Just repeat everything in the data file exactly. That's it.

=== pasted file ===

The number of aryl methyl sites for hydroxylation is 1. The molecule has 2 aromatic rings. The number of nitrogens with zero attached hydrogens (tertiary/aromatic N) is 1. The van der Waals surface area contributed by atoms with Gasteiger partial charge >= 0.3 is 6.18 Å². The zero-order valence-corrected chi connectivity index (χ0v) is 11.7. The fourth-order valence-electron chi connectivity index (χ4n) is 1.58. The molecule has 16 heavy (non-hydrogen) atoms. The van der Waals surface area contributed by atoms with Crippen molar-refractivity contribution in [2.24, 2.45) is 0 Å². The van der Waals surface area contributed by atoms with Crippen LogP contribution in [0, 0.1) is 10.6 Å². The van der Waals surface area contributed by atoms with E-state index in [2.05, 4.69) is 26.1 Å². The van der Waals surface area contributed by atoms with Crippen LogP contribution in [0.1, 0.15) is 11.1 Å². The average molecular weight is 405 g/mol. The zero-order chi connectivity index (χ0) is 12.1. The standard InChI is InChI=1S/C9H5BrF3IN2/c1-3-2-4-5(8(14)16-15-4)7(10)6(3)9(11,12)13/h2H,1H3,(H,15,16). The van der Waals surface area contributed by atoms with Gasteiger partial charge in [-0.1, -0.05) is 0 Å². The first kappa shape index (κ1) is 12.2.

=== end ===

The number of aryl methyl sites for hydroxylation is 1. The molecule has 2 aromatic rings. The number of nitrogens with zero attached hydrogens (tertiary/aromatic N) is 1. The van der Waals surface area contributed by atoms with Gasteiger partial charge >= 0.3 is 6.18 Å². The zero-order valence-corrected chi connectivity index (χ0v) is 11.7. The fourth-order valence-electron chi connectivity index (χ4n) is 1.58. The molecule has 16 heavy (non-hydrogen) atoms. The van der Waals surface area contributed by atoms with Crippen molar-refractivity contribution in [2.24, 2.45) is 0 Å². The van der Waals surface area contributed by atoms with Crippen LogP contribution in [0, 0.1) is 10.6 Å². The van der Waals surface area contributed by atoms with E-state index in [2.05, 4.69) is 26.1 Å². The van der Waals surface area contributed by atoms with Crippen LogP contribution in [0.1, 0.15) is 11.1 Å². The average molecular weight is 405 g/mol. The zero-order chi connectivity index (χ0) is 12.1. The standard InChI is InChI=1S/C9H5BrF3IN2/c1-3-2-4-5(8(14)16-15-4)7(10)6(3)9(11,12)13/h2H,1H3,(H,15,16). The van der Waals surface area contributed by atoms with Gasteiger partial charge in [-0.1, -0.05) is 0 Å². The first kappa shape index (κ1) is 12.2.